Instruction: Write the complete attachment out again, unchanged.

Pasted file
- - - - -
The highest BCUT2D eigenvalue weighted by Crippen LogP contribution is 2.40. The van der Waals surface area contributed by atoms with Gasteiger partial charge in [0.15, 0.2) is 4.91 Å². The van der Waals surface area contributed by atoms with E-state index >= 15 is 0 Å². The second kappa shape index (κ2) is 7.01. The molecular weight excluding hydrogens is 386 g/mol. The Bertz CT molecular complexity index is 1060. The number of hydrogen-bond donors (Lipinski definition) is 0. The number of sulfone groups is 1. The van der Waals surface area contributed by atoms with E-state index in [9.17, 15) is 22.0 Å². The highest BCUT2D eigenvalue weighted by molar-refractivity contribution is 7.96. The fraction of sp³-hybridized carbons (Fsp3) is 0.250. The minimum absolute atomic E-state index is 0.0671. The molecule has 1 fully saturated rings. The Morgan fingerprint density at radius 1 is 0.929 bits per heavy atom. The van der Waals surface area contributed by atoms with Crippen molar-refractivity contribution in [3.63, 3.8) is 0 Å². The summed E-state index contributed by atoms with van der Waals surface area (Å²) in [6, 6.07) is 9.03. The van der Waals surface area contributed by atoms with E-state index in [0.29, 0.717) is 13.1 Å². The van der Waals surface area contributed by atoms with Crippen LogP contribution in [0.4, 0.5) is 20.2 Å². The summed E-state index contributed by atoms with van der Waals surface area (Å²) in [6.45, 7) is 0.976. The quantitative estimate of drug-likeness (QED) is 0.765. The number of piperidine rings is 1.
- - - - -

The highest BCUT2D eigenvalue weighted by Crippen LogP contribution is 2.40. The van der Waals surface area contributed by atoms with Gasteiger partial charge in [0.15, 0.2) is 4.91 Å². The van der Waals surface area contributed by atoms with E-state index >= 15 is 0 Å². The second kappa shape index (κ2) is 7.01. The molecular weight excluding hydrogens is 386 g/mol. The Bertz CT molecular complexity index is 1060. The number of hydrogen-bond donors (Lipinski definition) is 0. The number of sulfone groups is 1. The van der Waals surface area contributed by atoms with E-state index in [9.17, 15) is 22.0 Å². The highest BCUT2D eigenvalue weighted by molar-refractivity contribution is 7.96. The fraction of sp³-hybridized carbons (Fsp3) is 0.250. The minimum absolute atomic E-state index is 0.0671. The molecule has 1 fully saturated rings. The Morgan fingerprint density at radius 1 is 0.929 bits per heavy atom. The van der Waals surface area contributed by atoms with Crippen molar-refractivity contribution in [3.63, 3.8) is 0 Å². The summed E-state index contributed by atoms with van der Waals surface area (Å²) in [6, 6.07) is 9.03. The van der Waals surface area contributed by atoms with E-state index in [0.29, 0.717) is 13.1 Å². The van der Waals surface area contributed by atoms with Crippen LogP contribution in [0.4, 0.5) is 20.2 Å². The summed E-state index contributed by atoms with van der Waals surface area (Å²) in [6.45, 7) is 0.976. The quantitative estimate of drug-likeness (QED) is 0.765. The number of piperidine rings is 1.